Google outlines plans to suppress terrorist propaganda
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Google outlines plans to suppress terrorist propaganda

A spate of terror attacks in the UK led politicians to call on Google, as well as other big tech companies, to crack down on the spread of terrorist propaganda online. Now, the search engine and online advertising market leader is responding to those calls, promising to crack down on terrorism-related videos, which have been described as a “petri dish for radical ideology”.

Alphabet’s share price is up 22%, year-to-date

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SOURCE: Yahoo Finance

Google is planning a two-pronged attack on extremist and terrorism-related videos across all its sites, including the internet’s most utilized online video service, YouTube. It has promised to increase its use of technological vetting – such as algorithms that search for specific content – as well as upping the number of people who maintain watchful human eyes on everything that’s uploaded. The company is also pledging to be more strict with content that tows the line – meaning videos that, while not officially forbidden, are nonetheless inflammatory. This means capping their reach, and placing aggressive warnings on them.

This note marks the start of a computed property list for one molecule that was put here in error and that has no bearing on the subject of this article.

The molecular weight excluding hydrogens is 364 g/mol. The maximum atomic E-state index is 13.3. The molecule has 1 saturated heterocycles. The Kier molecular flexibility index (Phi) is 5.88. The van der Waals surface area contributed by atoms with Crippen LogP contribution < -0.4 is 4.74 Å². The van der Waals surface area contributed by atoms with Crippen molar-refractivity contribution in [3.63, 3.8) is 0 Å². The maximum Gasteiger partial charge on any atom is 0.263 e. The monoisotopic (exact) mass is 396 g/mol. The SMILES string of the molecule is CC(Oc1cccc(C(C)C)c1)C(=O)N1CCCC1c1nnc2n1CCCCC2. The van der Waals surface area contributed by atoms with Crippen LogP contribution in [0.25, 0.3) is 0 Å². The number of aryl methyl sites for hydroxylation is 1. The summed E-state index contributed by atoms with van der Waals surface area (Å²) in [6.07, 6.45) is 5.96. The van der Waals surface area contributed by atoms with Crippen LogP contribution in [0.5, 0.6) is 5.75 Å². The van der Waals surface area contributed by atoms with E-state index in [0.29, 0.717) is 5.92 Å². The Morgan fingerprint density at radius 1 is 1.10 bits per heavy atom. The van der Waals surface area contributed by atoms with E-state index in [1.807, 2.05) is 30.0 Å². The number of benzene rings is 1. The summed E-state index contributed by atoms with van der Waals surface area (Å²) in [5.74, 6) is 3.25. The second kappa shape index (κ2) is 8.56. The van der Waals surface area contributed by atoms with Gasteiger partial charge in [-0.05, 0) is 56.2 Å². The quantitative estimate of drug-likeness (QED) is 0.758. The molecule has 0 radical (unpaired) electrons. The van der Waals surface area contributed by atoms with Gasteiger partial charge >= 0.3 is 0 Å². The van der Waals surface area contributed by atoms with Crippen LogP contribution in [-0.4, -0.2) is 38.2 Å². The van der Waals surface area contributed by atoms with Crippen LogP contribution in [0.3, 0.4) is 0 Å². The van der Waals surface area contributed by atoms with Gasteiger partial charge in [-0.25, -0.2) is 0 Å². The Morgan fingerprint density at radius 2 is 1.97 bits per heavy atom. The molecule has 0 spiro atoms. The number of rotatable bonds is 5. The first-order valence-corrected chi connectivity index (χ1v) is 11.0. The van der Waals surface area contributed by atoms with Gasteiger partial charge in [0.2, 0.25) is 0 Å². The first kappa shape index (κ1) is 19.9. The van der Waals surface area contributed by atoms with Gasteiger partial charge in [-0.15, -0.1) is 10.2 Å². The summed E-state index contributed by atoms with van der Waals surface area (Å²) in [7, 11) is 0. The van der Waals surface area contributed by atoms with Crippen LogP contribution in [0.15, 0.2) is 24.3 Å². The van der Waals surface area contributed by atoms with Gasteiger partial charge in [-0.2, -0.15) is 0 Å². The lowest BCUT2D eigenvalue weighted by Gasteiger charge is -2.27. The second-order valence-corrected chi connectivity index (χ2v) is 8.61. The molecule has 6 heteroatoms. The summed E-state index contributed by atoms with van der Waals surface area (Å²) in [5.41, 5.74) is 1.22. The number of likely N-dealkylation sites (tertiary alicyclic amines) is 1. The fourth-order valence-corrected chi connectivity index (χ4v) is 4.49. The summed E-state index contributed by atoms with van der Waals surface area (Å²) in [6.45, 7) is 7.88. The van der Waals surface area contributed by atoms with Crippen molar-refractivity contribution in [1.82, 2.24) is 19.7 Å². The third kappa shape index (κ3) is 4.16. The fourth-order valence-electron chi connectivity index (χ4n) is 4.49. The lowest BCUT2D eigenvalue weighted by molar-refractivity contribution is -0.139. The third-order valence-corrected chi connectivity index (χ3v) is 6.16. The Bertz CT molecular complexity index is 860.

In the Financial Times Sunday, Google’s general counsel, Kent Walker, wrote: “while we and others have worked for years to identify and remove content that violates our policies, the uncomfortable truth is that we, as an industry, must acknowledge that more needs to be done. Together, we can build lasting solutions that address the threats to our security and our freedoms. It is a sweeping and complex challenge. We are committed to playing our part.”

The UK Home Office responded to Google’s announcement via an email statement on Sunday, saying: “The measures being implemented by Google, particularly those relating to hateful speakers, are encouraging first steps. However, we feel the technology companies can and must go further and faster, especially in identifying and removing hateful content itself.”

Disclosure

Dominion holds Alphabet, the parent company of Google, in its Global Trends Managed Fund.


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